Wednesday, September 26, 2012

Refinancing versus Fresh Money

Picture a company which has 100 MEUR in debt and a positive cash flow (i. e. the company does not need any new debt). Suppose that the company has just taken a major hit with one of its investments which it had to write off. Cash flow is not affected by that (only a book loss) but the company's net worth has shrunk in half.

The debt is up for refinancing. The banks are all nervous because of the halfing of the net worth. Tedious negotiations take place about the refinancing and they bind the company's resources for about one year. At the end of that year, the banks have finally agreed to a refinancing (no Fresh Money had to be disbursed).

At the end of this exercise, the company (and the banks) has the same 100 MEUR debt as before. What was the great accomplishment? The great accomplishment was that debt which was due is no longer due because it was refinanced. If all companies had to repay their debt when do without being able to refinance it, the world would soon be without companies.

Greece is not quite identical because Greece does need some Fresh Money. However, the bulk of the new financing which Greece needs has been and still is for refinancing.

Wild guesses have been published in recents days about the "hole" which Greece has in its books. It started with 11,2 BEUR and according to DER SPIEGEL, it would be well over 30 BEUR if one extended the austerity measures for a couple of years. 

According to DER SPIEGEL, that hole is due, among others, to the fact that 28 BEUR in Greek bonds held by the ECB fall due within those couple of years. Now who is kidding whom here?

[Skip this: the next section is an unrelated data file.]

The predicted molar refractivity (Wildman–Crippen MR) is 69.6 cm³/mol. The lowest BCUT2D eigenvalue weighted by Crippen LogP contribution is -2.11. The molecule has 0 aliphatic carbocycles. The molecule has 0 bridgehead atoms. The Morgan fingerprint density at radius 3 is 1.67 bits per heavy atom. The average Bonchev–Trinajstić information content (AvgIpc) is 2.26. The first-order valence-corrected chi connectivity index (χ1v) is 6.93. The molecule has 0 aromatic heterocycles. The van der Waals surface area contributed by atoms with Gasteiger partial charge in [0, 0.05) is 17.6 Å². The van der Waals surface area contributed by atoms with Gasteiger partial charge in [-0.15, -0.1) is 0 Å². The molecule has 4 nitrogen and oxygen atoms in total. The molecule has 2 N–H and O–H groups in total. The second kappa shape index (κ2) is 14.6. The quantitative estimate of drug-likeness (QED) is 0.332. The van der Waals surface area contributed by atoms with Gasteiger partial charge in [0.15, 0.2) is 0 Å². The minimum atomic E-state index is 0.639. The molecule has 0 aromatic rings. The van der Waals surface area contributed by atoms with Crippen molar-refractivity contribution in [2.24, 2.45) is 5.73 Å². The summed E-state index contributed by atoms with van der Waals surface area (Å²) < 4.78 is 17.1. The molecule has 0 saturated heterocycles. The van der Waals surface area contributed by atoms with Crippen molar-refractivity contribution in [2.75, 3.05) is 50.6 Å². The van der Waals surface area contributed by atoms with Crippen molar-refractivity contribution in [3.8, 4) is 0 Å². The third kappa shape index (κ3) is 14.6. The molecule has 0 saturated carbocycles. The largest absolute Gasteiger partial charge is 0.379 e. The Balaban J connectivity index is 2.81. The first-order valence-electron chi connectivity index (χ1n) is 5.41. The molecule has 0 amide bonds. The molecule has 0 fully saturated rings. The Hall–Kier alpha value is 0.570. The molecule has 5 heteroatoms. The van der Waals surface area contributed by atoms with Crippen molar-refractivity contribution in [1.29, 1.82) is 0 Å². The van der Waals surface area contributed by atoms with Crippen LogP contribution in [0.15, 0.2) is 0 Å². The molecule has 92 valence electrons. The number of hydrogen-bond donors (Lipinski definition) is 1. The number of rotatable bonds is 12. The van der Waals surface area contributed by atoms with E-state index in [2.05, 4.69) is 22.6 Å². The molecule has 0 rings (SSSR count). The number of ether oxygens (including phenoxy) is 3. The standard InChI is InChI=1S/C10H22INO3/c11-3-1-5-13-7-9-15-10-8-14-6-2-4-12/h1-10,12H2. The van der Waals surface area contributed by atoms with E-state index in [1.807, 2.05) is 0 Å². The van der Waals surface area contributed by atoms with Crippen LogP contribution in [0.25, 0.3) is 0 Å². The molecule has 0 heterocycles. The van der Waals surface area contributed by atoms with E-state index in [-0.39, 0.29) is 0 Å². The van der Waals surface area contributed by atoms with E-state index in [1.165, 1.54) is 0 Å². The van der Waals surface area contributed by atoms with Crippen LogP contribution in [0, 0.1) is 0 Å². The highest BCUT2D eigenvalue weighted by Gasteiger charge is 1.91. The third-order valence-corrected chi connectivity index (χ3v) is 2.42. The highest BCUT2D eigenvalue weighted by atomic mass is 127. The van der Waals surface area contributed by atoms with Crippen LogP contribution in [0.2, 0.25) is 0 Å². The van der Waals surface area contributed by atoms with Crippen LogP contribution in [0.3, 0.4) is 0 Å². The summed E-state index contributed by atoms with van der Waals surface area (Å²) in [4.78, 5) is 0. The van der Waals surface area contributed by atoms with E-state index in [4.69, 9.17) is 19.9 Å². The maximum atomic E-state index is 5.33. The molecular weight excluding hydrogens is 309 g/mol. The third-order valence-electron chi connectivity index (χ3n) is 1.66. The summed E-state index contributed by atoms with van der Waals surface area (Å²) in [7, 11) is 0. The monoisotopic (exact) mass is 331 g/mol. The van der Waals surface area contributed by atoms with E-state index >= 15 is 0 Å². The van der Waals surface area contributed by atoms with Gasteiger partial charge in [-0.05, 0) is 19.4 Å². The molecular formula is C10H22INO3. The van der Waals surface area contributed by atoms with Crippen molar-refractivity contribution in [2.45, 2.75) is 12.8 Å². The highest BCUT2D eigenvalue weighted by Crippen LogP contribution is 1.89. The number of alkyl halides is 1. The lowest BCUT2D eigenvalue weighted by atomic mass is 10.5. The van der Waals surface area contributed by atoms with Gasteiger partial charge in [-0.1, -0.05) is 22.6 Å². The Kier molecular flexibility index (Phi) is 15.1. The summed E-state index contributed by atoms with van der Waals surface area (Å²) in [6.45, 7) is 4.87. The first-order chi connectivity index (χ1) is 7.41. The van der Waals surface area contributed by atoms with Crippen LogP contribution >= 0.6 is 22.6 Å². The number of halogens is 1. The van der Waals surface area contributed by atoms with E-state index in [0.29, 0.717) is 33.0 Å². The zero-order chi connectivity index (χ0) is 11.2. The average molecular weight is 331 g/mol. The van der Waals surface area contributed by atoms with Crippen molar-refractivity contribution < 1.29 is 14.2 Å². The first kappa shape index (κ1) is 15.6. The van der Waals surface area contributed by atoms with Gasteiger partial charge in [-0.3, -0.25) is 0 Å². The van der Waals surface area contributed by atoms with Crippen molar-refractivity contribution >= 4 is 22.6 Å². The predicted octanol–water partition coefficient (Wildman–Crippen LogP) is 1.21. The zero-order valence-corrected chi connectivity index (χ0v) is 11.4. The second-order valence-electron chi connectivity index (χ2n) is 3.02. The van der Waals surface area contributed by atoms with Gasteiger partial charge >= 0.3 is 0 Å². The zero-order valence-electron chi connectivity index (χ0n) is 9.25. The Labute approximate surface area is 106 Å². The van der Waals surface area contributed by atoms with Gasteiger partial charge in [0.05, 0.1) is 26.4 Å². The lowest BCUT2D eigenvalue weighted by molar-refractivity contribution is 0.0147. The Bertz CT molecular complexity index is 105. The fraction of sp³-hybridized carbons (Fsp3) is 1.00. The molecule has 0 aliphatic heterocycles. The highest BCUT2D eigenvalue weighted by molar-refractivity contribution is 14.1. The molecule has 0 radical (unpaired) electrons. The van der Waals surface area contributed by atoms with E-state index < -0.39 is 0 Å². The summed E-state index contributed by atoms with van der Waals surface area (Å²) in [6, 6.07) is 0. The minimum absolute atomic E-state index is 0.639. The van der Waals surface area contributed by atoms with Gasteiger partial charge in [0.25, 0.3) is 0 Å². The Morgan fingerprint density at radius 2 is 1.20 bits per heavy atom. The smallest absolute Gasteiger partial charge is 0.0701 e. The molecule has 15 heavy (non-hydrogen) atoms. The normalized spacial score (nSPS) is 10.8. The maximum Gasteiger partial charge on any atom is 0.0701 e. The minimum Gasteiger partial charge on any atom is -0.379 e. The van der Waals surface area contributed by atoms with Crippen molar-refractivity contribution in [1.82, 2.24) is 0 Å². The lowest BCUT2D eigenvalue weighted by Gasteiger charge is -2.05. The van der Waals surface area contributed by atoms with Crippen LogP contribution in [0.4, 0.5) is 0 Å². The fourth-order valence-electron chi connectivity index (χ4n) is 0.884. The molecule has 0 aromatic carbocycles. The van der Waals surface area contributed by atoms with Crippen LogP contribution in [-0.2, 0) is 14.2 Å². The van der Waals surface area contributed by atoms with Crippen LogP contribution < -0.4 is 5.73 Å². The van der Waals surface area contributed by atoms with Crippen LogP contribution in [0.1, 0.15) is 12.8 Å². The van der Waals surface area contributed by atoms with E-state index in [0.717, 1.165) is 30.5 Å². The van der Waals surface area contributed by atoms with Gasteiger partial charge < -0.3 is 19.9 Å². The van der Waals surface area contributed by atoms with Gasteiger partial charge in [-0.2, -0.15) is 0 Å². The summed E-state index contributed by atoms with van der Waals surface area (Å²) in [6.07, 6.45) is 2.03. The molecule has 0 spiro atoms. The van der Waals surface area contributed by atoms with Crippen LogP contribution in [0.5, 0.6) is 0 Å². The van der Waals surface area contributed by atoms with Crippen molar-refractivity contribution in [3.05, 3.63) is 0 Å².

What difference does it make to the ECB whether the Greek bond it holds on its books shows a maturity of 2014 or 2024? Absolutely none! Perhaps the maturity date should have been 2024 in the first place if the bond had been structured well.

The real Fresh Money which Greece needs consists of the following elements: primary deficit and funding/capital for Greek banks. Everything else is nothing but money changing hands, i. e. disbursing money in order to get it back.

The primary deficit is now down to the low single-digit BEUR (and could be a surplus in a year or two). Pardon my language, but this is chicken feed compared to the overall numbers being in play.

The funding/capital requirement of banks is more of an uncontrolled missile because it is very much influenced by the deposit flight. That deposit flight has averaged at least 30 BEUR annually in the last 3 years. Since the Greek banking sector still has about 150 BEUR of deposits, that enormous drain could go on for quite some time. But remember: deposit flight is a completely different animal than a primary deficit: the primary deficit is an expense, i. e. the money is gone when it is spent. Deposit flight is only a shifting of money from country A to country B. What country A loses, country B gains.

The other item affecting the funding/capital requirement of banks is the current account deficit because it withdraws liquidity from the domestic money supply. Greece's current account deficit (before interest expense) is likely to be break-even for 2012, if not even slightly positive. Again, that is not a "big hole".

In sum, the financial problem of Greece is phenomenally overstated by mixing refinancing requirements with Fresh Money needs. If one were to agree on a 2-year moratorium for principal and interest on ALL Greek foreign debt and if one found ways to stop deposit flight, Greece would problably need only a few individual billion Euros as Fresh Money during that time.

And what is a few individual billion Euros these days, anyway?

1 comment:

  1. "And what is a few individual billion Euros these days, anyway?"- That’s an interesting question. Wish I could have this "individual billion Euros" at hand.